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Homeowners who replace their existing windows with new energy-efficient ones will be saving energy and helping to reduce heating and cooling costs. But the home energy-savings claims made by some companies which market replacement windows may be overstated. Window technology has improved significantly in the last 15 years, with new windows offering reduced heat loss, less air leakage, and warmer window surfaces which help reduce condensation.

However, some marketing claims go so far as to suggest that “overall home energy costs will be reduced by up to 50%.” Others state that replacement windows “will eliminate mold and condensation.” Consumers should understand that such claims do not apply in all window replacement situations, and in some cases these claims are misleading and deceptive.

The FTC has recently announced five settlements with marketers of replacement windows over charges that their savings claims were deceptive and not backed by reliable scientific evidence.

Under the settlement, companies that sell replacement windows in numerous states will have to stop making exaggerated and unsupported claims about the energy efficiency of their windows, and how much money consumers could save on their heating and cooling bills by having them installed.

The actual energy savings realized by replacing windows depends on various factors, such as the condition of the existing windows, how well the house is insulated, the amount of interior space in the home, and the climate zone where the home is located. Given these diverse factors, it is impossible for a company to make accurate assessments of energy savings on a generalised basis.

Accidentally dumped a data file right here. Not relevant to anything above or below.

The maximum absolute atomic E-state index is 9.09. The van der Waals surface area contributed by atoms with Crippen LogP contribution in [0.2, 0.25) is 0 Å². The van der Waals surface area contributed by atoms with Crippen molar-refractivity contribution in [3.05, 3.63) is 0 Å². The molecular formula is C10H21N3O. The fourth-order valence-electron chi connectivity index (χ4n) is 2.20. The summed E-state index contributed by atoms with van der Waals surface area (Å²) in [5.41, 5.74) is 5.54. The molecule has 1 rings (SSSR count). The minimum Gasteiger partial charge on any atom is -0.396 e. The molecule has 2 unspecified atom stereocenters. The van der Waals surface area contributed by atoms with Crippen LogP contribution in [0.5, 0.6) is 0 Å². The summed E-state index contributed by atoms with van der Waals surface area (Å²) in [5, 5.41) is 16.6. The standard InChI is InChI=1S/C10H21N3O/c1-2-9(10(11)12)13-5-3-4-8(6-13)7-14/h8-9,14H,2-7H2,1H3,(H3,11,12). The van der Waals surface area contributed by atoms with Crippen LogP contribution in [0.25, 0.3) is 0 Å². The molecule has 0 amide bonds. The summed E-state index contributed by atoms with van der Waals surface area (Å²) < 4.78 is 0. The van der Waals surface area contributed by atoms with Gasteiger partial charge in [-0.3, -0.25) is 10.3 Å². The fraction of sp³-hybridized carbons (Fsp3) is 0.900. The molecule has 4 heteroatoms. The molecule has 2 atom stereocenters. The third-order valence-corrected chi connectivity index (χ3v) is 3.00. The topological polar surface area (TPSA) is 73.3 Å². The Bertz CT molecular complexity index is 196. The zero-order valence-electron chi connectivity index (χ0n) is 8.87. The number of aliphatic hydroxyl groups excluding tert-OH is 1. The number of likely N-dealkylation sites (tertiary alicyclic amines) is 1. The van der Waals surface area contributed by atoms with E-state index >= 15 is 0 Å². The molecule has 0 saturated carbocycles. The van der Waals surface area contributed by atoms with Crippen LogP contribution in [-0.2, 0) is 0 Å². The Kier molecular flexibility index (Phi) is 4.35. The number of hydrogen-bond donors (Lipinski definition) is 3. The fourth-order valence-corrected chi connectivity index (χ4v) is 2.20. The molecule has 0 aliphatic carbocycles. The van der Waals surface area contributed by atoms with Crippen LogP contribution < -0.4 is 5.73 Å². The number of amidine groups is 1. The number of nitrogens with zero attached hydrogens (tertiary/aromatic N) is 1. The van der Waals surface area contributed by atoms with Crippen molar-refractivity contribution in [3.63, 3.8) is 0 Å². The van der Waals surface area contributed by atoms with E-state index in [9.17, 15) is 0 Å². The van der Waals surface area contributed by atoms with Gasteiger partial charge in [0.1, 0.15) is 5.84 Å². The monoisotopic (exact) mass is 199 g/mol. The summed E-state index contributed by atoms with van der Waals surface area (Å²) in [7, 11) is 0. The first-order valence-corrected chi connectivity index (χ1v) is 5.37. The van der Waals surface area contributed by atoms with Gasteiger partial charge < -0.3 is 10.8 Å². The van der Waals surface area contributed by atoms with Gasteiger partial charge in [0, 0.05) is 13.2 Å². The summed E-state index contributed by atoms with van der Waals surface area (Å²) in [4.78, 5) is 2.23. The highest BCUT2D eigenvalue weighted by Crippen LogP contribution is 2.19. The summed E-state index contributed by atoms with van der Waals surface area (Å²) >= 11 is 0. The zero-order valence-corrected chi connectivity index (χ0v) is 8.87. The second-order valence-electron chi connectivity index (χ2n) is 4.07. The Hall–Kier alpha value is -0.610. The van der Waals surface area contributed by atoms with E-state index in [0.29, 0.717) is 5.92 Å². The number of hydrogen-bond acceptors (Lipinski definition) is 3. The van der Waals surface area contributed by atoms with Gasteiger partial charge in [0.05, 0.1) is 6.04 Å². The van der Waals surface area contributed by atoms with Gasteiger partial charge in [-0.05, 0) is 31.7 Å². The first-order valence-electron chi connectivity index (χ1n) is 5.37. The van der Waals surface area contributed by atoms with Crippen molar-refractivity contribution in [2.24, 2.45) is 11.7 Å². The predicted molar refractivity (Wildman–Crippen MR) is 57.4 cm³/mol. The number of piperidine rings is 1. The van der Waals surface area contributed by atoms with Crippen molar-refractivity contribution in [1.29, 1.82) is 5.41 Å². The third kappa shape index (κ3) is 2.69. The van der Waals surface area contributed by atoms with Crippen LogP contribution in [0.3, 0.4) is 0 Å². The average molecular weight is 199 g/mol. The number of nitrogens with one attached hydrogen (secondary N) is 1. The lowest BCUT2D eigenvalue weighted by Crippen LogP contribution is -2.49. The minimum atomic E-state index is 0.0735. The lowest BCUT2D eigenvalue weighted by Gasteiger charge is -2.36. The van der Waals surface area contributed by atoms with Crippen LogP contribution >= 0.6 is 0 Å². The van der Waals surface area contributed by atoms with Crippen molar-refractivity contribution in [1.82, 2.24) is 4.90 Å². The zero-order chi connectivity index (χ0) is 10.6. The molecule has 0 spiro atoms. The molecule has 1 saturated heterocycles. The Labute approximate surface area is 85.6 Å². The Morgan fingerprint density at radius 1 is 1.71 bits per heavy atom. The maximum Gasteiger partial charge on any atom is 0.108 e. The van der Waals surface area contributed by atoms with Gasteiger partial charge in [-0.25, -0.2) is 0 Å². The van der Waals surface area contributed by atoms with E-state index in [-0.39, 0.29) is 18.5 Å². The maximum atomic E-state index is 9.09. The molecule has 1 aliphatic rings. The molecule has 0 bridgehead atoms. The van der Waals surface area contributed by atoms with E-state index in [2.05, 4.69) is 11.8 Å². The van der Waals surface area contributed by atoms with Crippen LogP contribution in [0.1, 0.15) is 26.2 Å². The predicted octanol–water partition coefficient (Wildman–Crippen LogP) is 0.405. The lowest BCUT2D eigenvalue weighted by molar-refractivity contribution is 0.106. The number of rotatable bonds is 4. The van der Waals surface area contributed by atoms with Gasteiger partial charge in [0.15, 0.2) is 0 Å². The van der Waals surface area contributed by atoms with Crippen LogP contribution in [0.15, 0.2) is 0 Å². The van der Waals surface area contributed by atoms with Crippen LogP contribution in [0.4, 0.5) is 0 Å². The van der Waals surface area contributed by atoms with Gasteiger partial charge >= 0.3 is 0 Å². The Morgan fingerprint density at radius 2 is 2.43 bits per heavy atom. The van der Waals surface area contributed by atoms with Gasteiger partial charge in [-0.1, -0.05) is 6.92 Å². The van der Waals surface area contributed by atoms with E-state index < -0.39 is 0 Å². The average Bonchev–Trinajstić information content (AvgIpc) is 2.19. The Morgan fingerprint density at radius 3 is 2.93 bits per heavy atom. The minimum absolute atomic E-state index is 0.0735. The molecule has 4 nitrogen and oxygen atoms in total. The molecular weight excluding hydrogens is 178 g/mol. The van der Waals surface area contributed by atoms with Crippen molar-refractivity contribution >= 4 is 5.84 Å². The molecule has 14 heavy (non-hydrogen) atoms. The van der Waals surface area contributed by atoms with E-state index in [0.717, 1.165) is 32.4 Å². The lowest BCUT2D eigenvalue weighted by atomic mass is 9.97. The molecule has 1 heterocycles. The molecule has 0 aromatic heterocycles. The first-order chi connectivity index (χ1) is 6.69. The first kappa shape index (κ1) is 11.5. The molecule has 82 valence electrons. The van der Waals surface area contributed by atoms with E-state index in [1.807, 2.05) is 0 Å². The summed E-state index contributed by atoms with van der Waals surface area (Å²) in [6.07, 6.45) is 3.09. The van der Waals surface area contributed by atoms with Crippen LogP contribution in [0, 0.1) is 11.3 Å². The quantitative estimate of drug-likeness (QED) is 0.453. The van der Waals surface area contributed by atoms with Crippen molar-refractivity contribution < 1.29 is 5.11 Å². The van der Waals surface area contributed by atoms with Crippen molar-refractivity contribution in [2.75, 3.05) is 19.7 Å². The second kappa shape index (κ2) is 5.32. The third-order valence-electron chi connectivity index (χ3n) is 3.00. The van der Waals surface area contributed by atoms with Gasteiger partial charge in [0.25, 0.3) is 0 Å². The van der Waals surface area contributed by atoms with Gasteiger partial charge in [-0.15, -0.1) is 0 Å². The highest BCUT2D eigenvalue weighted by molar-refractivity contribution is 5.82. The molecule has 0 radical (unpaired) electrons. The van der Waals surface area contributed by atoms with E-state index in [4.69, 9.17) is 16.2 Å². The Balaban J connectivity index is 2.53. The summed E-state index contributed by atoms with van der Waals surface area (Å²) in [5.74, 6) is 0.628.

What are realistic savings estimates from replacement windows?

Since there are many factors which affect the amount of energy savings from replacing windows in a home, the figures below are not meant to represent actual savings in all situations. They do, however, provide a point of reference for homeowners in calculating the cost/benefit of installing replacement windows.

Replacement window savings during the heating season:

Annual heating energy costs for a typical house in Boston, MA.:

  • Single-pane window: $1625
  • Double-pane window: $1365 16% savings
  • Double-pane Low-E window: $1283 21% savings
  • Triple-pane Low-E window: $1202 26% savings

Replacement window savings during the cooling season:

Annual heating energy costs for a typical house in Phoenix, AZ.:

  • Single-pane window: $1250
  • Single-pane, tinted window: $1175 6% savings
  • Double-pane, thermal break window: $1100 12% savings
  • Double-pane, thermal break Low-E window: $812 35% savings

Source: efficientwindows.org